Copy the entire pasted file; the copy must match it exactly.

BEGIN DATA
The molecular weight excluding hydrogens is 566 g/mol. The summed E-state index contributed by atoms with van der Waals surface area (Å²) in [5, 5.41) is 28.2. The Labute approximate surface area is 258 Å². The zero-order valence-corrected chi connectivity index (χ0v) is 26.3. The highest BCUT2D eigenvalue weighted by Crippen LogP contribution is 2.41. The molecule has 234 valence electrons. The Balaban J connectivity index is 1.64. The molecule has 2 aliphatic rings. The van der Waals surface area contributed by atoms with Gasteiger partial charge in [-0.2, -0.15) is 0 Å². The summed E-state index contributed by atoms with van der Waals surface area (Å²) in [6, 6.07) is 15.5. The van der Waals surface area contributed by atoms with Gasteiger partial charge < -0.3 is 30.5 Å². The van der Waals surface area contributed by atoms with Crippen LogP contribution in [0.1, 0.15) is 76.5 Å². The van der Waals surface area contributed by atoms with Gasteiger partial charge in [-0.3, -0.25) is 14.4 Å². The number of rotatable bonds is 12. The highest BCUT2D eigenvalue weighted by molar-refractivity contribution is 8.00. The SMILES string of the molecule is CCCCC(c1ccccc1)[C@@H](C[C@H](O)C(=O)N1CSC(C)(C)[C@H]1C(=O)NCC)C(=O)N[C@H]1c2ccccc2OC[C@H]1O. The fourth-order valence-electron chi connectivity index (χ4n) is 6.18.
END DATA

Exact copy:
The molecular weight excluding hydrogens is 566 g/mol. The summed E-state index contributed by atoms with van der Waals surface area (Å²) in [5, 5.41) is 28.2. The Labute approximate surface area is 258 Å². The zero-order valence-corrected chi connectivity index (χ0v) is 26.3. The highest BCUT2D eigenvalue weighted by Crippen LogP contribution is 2.41. The molecule has 234 valence electrons. The Balaban J connectivity index is 1.64. The molecule has 2 aliphatic rings. The van der Waals surface area contributed by atoms with Gasteiger partial charge in [-0.2, -0.15) is 0 Å². The summed E-state index contributed by atoms with van der Waals surface area (Å²) in [6, 6.07) is 15.5. The van der Waals surface area contributed by atoms with Gasteiger partial charge < -0.3 is 30.5 Å². The van der Waals surface area contributed by atoms with Crippen LogP contribution in [0.1, 0.15) is 76.5 Å². The van der Waals surface area contributed by atoms with Gasteiger partial charge in [-0.3, -0.25) is 14.4 Å². The number of rotatable bonds is 12. The highest BCUT2D eigenvalue weighted by molar-refractivity contribution is 8.00. The SMILES string of the molecule is CCCCC(c1ccccc1)[C@@H](C[C@H](O)C(=O)N1CSC(C)(C)[C@H]1C(=O)NCC)C(=O)N[C@H]1c2ccccc2OC[C@H]1O. The fourth-order valence-electron chi connectivity index (χ4n) is 6.18.